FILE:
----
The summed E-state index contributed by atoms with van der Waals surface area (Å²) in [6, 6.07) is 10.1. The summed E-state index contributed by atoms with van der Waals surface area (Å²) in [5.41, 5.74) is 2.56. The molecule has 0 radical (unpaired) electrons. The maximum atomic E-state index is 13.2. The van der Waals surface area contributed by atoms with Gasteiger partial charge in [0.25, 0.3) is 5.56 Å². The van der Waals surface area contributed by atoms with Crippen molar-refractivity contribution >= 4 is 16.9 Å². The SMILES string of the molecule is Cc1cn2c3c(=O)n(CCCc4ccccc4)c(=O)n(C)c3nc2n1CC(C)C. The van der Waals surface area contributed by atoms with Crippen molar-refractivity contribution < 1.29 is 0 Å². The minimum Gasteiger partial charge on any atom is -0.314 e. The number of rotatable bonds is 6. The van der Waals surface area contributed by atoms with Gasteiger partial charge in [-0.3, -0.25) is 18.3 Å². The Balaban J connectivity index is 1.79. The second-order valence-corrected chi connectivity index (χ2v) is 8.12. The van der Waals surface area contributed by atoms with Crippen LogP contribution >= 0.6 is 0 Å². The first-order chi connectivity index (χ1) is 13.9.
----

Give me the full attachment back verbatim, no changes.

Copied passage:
The summed E-state index contributed by atoms with van der Waals surface area (Å²) in [6, 6.07) is 10.1. The summed E-state index contributed by atoms with van der Waals surface area (Å²) in [5.41, 5.74) is 2.56. The molecule has 0 radical (unpaired) electrons. The maximum atomic E-state index is 13.2. The van der Waals surface area contributed by atoms with Gasteiger partial charge in [0.25, 0.3) is 5.56 Å². The van der Waals surface area contributed by atoms with Crippen molar-refractivity contribution >= 4 is 16.9 Å². The SMILES string of the molecule is Cc1cn2c3c(=O)n(CCCc4ccccc4)c(=O)n(C)c3nc2n1CC(C)C. The van der Waals surface area contributed by atoms with Crippen molar-refractivity contribution < 1.29 is 0 Å². The minimum Gasteiger partial charge on any atom is -0.314 e. The number of rotatable bonds is 6. The van der Waals surface area contributed by atoms with Gasteiger partial charge in [-0.3, -0.25) is 18.3 Å². The Balaban J connectivity index is 1.79. The second-order valence-corrected chi connectivity index (χ2v) is 8.12. The van der Waals surface area contributed by atoms with Crippen LogP contribution >= 0.6 is 0 Å². The first-order chi connectivity index (χ1) is 13.9.